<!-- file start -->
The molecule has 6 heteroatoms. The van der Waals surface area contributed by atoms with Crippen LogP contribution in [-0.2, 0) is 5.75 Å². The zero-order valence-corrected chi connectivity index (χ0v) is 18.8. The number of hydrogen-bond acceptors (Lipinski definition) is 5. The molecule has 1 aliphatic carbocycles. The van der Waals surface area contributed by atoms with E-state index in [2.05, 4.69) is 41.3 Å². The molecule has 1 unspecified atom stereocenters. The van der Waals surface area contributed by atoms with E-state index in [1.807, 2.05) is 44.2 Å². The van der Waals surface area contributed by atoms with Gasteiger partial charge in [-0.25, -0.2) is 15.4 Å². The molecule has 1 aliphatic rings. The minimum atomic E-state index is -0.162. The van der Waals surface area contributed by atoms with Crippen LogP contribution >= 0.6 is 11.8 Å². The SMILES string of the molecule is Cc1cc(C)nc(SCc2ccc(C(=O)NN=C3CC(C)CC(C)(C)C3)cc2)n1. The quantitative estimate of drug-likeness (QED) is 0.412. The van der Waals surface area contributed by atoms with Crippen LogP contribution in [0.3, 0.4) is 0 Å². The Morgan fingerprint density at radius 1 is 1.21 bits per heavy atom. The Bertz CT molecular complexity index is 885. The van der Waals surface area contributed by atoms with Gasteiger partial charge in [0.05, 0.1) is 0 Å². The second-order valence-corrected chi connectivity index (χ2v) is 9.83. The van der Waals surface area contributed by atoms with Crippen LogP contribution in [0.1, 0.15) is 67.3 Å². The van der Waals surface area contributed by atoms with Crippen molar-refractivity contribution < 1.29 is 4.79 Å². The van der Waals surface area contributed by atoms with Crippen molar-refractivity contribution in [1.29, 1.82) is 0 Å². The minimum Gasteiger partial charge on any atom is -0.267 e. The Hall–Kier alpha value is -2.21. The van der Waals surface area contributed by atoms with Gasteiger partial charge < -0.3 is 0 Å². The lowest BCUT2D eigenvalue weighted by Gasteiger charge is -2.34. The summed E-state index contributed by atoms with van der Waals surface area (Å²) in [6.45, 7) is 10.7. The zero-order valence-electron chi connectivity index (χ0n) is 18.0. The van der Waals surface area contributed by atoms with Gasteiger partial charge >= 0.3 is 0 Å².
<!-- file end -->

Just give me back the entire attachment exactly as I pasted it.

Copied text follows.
The molecule has 6 heteroatoms. The van der Waals surface area contributed by atoms with Crippen LogP contribution in [-0.2, 0) is 5.75 Å². The zero-order valence-corrected chi connectivity index (χ0v) is 18.8. The number of hydrogen-bond acceptors (Lipinski definition) is 5. The molecule has 1 aliphatic carbocycles. The van der Waals surface area contributed by atoms with E-state index in [2.05, 4.69) is 41.3 Å². The molecule has 1 unspecified atom stereocenters. The van der Waals surface area contributed by atoms with E-state index in [1.807, 2.05) is 44.2 Å². The van der Waals surface area contributed by atoms with Gasteiger partial charge in [-0.25, -0.2) is 15.4 Å². The molecule has 1 aliphatic rings. The minimum atomic E-state index is -0.162. The van der Waals surface area contributed by atoms with Crippen LogP contribution >= 0.6 is 11.8 Å². The SMILES string of the molecule is Cc1cc(C)nc(SCc2ccc(C(=O)NN=C3CC(C)CC(C)(C)C3)cc2)n1. The quantitative estimate of drug-likeness (QED) is 0.412. The van der Waals surface area contributed by atoms with Crippen LogP contribution in [0.3, 0.4) is 0 Å². The Morgan fingerprint density at radius 1 is 1.21 bits per heavy atom. The Bertz CT molecular complexity index is 885. The van der Waals surface area contributed by atoms with Gasteiger partial charge in [0.05, 0.1) is 0 Å². The second-order valence-corrected chi connectivity index (χ2v) is 9.83. The van der Waals surface area contributed by atoms with Crippen LogP contribution in [0.1, 0.15) is 67.3 Å². The van der Waals surface area contributed by atoms with Crippen molar-refractivity contribution < 1.29 is 4.79 Å². The van der Waals surface area contributed by atoms with Crippen molar-refractivity contribution in [1.29, 1.82) is 0 Å². The minimum Gasteiger partial charge on any atom is -0.267 e. The Hall–Kier alpha value is -2.21. The van der Waals surface area contributed by atoms with Gasteiger partial charge < -0.3 is 0 Å². The lowest BCUT2D eigenvalue weighted by Gasteiger charge is -2.34. The summed E-state index contributed by atoms with van der Waals surface area (Å²) in [6.45, 7) is 10.7. The zero-order valence-electron chi connectivity index (χ0n) is 18.0. The van der Waals surface area contributed by atoms with Gasteiger partial charge >= 0.3 is 0 Å².